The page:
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Volume 358 - 36th International Cosmic Ray Conference (ICRC2019) - NU - Neutrino
Eleven Year Search for Supernovae with the IceCube Neutrino Observatory
A. Fritz,* R. Cross, S. Griswold
*corresponding author
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Pre-published on: 2019 July 22
Published on:
Abstract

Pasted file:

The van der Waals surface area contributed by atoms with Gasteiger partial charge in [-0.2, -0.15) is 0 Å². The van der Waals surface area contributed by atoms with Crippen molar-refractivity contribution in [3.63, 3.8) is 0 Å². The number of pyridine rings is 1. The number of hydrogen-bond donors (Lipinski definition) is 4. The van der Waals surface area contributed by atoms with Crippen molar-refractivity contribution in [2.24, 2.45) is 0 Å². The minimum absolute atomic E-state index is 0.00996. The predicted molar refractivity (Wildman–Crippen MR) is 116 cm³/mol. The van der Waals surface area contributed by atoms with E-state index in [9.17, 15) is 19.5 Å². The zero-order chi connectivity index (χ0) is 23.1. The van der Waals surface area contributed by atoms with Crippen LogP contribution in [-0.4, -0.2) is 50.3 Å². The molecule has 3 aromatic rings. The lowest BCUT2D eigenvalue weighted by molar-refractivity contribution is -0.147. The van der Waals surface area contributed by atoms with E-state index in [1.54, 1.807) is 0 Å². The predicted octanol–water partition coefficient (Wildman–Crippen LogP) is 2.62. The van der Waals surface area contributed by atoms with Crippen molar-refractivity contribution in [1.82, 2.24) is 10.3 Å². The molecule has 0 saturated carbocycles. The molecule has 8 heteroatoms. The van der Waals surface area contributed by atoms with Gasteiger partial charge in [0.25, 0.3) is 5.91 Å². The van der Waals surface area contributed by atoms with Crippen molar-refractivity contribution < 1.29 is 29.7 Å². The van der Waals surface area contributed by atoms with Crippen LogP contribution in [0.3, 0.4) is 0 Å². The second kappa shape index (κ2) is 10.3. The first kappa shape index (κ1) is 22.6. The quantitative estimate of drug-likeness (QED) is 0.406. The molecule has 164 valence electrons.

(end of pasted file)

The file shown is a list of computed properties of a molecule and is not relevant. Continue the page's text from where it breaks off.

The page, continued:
The IceCube Neutrino Observatory, which instruments 1$\,$km$^3$ of clear ice at the geographic South Pole, was mainly designed to detect particles with energies in the multi-GeV to PeV range. Due to ice temperatures between $-20^\circ$C to $-43^\circ$C and the low radioactivity of the ice, the dark noise rates of the 5160 photomultiplier tubes forming the IceCube lattice are of order 500 Hz, which is particularly low for 10 inch photomultipliers. Therefore, IceCube can extend its searches to bursts of $\mathcal{O}$(10\,MeV) neutrinos lasting several seconds, which are expected to be produced by Galactic core collapse supernovae. By observing a uniform rise in all photomultiplier rates, IceCube can provide a particularly high statistical precision for the neutrino rate from supernovae in the inner part of our Galaxy ($<$ 20 kpc). In this paper, the tools and the method to study potential obscured or failed core collapse supernovae in our Galaxy are presented. The analysis will be based on 3911 days of IceCube data taken between April 17, 2008 and December 31, 2018.
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